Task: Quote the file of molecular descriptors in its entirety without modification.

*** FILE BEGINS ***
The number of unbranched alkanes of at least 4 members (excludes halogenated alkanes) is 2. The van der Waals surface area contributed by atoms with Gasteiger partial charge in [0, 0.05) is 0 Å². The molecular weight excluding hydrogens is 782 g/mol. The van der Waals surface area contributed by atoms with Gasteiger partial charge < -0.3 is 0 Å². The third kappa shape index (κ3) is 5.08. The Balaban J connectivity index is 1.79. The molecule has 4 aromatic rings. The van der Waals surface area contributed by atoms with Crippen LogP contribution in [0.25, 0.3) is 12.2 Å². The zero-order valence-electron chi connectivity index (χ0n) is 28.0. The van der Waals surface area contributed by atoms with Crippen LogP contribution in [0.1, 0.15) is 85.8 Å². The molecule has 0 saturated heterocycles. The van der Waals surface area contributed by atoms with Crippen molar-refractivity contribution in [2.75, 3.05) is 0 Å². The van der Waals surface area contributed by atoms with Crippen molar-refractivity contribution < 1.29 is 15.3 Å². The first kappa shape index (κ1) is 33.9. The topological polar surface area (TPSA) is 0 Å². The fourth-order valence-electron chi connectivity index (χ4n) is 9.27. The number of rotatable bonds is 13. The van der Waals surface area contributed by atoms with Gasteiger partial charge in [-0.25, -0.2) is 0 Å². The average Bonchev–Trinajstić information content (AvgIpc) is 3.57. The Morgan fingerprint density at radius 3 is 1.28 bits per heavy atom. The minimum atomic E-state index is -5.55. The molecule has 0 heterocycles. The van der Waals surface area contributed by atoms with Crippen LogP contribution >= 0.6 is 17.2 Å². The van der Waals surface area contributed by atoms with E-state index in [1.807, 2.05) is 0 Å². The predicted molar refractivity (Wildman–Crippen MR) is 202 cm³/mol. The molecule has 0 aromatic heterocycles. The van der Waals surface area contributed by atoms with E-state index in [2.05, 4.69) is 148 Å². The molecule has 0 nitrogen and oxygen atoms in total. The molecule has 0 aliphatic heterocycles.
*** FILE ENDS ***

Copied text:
The number of unbranched alkanes of at least 4 members (excludes halogenated alkanes) is 2. The van der Waals surface area contributed by atoms with Gasteiger partial charge in [0, 0.05) is 0 Å². The molecular weight excluding hydrogens is 782 g/mol. The van der Waals surface area contributed by atoms with Gasteiger partial charge < -0.3 is 0 Å². The third kappa shape index (κ3) is 5.08. The Balaban J connectivity index is 1.79. The molecule has 4 aromatic rings. The van der Waals surface area contributed by atoms with Crippen LogP contribution in [0.25, 0.3) is 12.2 Å². The zero-order valence-electron chi connectivity index (χ0n) is 28.0. The van der Waals surface area contributed by atoms with Crippen LogP contribution in [0.1, 0.15) is 85.8 Å². The molecule has 0 saturated heterocycles. The van der Waals surface area contributed by atoms with Crippen molar-refractivity contribution in [2.75, 3.05) is 0 Å². The van der Waals surface area contributed by atoms with Crippen molar-refractivity contribution < 1.29 is 15.3 Å². The first kappa shape index (κ1) is 33.9. The topological polar surface area (TPSA) is 0 Å². The fourth-order valence-electron chi connectivity index (χ4n) is 9.27. The number of rotatable bonds is 13. The van der Waals surface area contributed by atoms with Gasteiger partial charge in [-0.25, -0.2) is 0 Å². The average Bonchev–Trinajstić information content (AvgIpc) is 3.57. The Morgan fingerprint density at radius 3 is 1.28 bits per heavy atom. The minimum atomic E-state index is -5.55. The molecule has 0 heterocycles. The van der Waals surface area contributed by atoms with Crippen LogP contribution >= 0.6 is 17.2 Å². The van der Waals surface area contributed by atoms with E-state index in [1.807, 2.05) is 0 Å². The predicted molar refractivity (Wildman–Crippen MR) is 202 cm³/mol. The molecule has 0 aromatic heterocycles. The van der Waals surface area contributed by atoms with E-state index in [2.05, 4.69) is 148 Å². The molecule has 0 nitrogen and oxygen atoms in total. The molecule has 0 aliphatic heterocycles.